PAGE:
Living on the Islands of Malta & Gozo ∣ What to Expect
Travelers who hear of Malta and visit it for the first time are generally overwhelmed by its unique character. Mediterranean, busy, warm, welcoming, loud, electrically charged and totally surprising. Malta’s Island living is traditional, but also cosmopolitan to a certain degree. It is small so moving around allows very full and actively laden days. It is akin to one huge pulsating town where people are inter-connected and where networking happens easily, spontaneously and conveniently.
Once somebody decides to relocate in Malta, they are in for a culture shock that never actually happens. Malta can be laid back, meaning that the northerners feel they can relax whilst the others are pleasantly amused by the way things just happen. The Maltese know how to do business when it’s the right time to do it, but they also know how to sit back and enjoy life when they can. Living in Malta makes most people who land here feel as if they are perennially on holiday – evenings can be spent out on the town or alone on the beach; weekends are never lonely or quiet; and every location has its own self-inflicted autonomy so that something goes on somewhere, everywhere, constantly.
There are some aspects to be dealt with when deciding to live on Malta:
– This is an island so there are obvious limitations but there is everything one might want or need since the island has long been independent and autonomous enough to know what it requires to run smoothly according to present day EU standards.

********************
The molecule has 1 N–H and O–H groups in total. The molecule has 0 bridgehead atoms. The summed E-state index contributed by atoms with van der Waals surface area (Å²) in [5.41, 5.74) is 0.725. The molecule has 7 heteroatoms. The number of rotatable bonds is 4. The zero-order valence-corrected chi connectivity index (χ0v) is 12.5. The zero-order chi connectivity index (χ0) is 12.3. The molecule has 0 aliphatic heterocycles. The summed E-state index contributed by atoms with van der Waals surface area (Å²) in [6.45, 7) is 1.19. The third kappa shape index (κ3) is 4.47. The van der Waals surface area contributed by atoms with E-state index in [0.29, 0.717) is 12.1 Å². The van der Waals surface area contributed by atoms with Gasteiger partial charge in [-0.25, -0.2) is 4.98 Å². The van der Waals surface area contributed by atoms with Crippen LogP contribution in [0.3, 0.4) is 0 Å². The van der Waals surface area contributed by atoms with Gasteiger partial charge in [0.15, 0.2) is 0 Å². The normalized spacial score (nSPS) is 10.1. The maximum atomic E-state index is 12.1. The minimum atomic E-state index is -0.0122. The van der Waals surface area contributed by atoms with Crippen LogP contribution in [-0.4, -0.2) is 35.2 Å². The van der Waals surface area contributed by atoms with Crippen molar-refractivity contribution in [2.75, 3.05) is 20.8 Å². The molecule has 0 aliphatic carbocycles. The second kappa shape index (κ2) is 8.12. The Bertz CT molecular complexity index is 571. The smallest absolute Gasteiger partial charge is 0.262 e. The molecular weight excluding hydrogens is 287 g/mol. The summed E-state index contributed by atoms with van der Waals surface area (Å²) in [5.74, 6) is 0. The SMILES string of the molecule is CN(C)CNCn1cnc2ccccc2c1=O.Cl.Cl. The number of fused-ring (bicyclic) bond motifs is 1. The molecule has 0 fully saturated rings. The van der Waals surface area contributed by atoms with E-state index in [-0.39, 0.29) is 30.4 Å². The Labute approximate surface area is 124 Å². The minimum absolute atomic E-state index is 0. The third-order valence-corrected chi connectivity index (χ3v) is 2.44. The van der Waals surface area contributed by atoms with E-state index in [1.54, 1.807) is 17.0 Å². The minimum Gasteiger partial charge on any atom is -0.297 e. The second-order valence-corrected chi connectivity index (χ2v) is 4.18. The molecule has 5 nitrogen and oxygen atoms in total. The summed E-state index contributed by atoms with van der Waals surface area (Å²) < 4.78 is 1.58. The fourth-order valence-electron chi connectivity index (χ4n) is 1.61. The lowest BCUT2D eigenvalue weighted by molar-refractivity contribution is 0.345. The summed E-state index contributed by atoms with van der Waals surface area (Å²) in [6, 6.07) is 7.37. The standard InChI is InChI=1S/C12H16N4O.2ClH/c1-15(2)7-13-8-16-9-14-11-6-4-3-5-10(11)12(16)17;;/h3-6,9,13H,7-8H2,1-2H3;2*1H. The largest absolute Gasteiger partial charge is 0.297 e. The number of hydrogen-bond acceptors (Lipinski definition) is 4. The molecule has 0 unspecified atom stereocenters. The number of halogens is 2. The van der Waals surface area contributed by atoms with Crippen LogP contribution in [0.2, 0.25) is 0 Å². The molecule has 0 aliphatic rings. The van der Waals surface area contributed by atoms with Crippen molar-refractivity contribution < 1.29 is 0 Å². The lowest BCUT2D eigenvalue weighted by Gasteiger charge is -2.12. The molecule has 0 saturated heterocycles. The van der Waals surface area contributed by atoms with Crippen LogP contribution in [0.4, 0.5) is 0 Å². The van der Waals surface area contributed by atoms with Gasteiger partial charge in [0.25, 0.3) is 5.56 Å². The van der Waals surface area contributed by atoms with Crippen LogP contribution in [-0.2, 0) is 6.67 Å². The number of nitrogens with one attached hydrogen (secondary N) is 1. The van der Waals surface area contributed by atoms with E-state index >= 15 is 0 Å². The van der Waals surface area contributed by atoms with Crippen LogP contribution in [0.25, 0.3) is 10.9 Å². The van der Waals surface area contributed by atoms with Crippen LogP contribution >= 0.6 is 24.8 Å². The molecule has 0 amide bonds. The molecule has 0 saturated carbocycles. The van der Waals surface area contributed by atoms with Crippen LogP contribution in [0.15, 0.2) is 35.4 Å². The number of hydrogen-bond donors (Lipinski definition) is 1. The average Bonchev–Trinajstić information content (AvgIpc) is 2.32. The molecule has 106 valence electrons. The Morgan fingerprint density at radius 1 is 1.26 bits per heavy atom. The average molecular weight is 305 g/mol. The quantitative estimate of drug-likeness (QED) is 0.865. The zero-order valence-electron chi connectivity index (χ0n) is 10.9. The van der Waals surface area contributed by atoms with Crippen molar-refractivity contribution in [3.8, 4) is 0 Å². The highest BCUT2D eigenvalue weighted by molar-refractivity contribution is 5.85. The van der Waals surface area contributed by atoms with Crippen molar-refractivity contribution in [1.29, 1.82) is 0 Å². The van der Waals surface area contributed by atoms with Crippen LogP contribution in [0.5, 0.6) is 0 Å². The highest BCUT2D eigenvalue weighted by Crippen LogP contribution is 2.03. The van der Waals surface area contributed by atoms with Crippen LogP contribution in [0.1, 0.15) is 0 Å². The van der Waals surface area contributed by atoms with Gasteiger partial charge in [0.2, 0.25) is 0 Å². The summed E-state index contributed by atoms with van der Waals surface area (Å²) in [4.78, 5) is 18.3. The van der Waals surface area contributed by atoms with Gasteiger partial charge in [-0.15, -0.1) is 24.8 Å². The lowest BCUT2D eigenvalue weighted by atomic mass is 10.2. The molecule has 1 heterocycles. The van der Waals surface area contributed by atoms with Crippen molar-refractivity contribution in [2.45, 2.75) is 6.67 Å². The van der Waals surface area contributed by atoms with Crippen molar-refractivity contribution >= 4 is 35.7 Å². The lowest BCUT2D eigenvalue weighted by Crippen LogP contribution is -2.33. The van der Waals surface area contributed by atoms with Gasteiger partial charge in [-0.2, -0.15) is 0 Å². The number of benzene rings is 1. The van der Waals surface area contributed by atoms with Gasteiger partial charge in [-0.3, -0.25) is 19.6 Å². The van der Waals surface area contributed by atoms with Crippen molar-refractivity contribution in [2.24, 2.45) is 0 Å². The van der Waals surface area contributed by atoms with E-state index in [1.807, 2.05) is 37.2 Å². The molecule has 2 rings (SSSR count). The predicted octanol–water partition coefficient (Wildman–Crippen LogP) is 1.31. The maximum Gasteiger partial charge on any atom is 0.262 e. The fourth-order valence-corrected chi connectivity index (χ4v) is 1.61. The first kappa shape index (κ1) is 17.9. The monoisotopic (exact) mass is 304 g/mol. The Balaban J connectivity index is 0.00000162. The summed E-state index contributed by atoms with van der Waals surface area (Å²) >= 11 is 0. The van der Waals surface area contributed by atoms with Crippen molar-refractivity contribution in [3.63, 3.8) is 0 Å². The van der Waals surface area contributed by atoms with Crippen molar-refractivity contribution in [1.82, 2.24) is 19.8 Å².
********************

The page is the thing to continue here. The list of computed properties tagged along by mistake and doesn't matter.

– Major countries have embassies or offices locally so that nobody should feel stranded at any point.
– Healthcare is fantastically convenient and tax-funded. EU citizens who are permanently based in Malta can receive free healthcare if they provide the correct documentation. Non-EU citizens are required to pay the bills and medication in full.
– Driving in Malta is on the left hand side of the road following the British model. Drivers who come from EU member states must hold a valid driving licence issued by their country in order to drive here. After having resided here for a minimum of 185 days, they would be entitled to exchange their foreign driving licence for a Maltese licence. Non-EU citizens will require additional permits.
– Law and order is pretty reliable on Malta. The Maltese are a peace loving people, friendly, willing to help and accommodating towards foreigners. Although the national language is Maltese, English is the second language and many people also speak or understand Italian well.
– Shopping in Malta is wide and varied with each location having its own small shopping areas and with larger shopping spots, centres and malls distributed around the islands. Convenience stores have now also become popular allowing late night shopping for residents.
-Education levels are high. There are public, private and church schools, a state university and varied specialised colleges. Bi-lingual teaching is generally the order of the day.
– Financial services, banking services, investment brokers – all will help you manage your monies effectively whether you choose a Maltese or a foreign bank or company to care for your investment.
– Property ready to be occupied in form of long term rental property or homes for sale are available all around Malta and Gozo. Reputable Real estate agencies are reliable and well versed in specialised searches for any type of property in Malta or Gozo that will suit the individual and any specific requirements, whether as a permanent ownership or a temporary or long-term rental.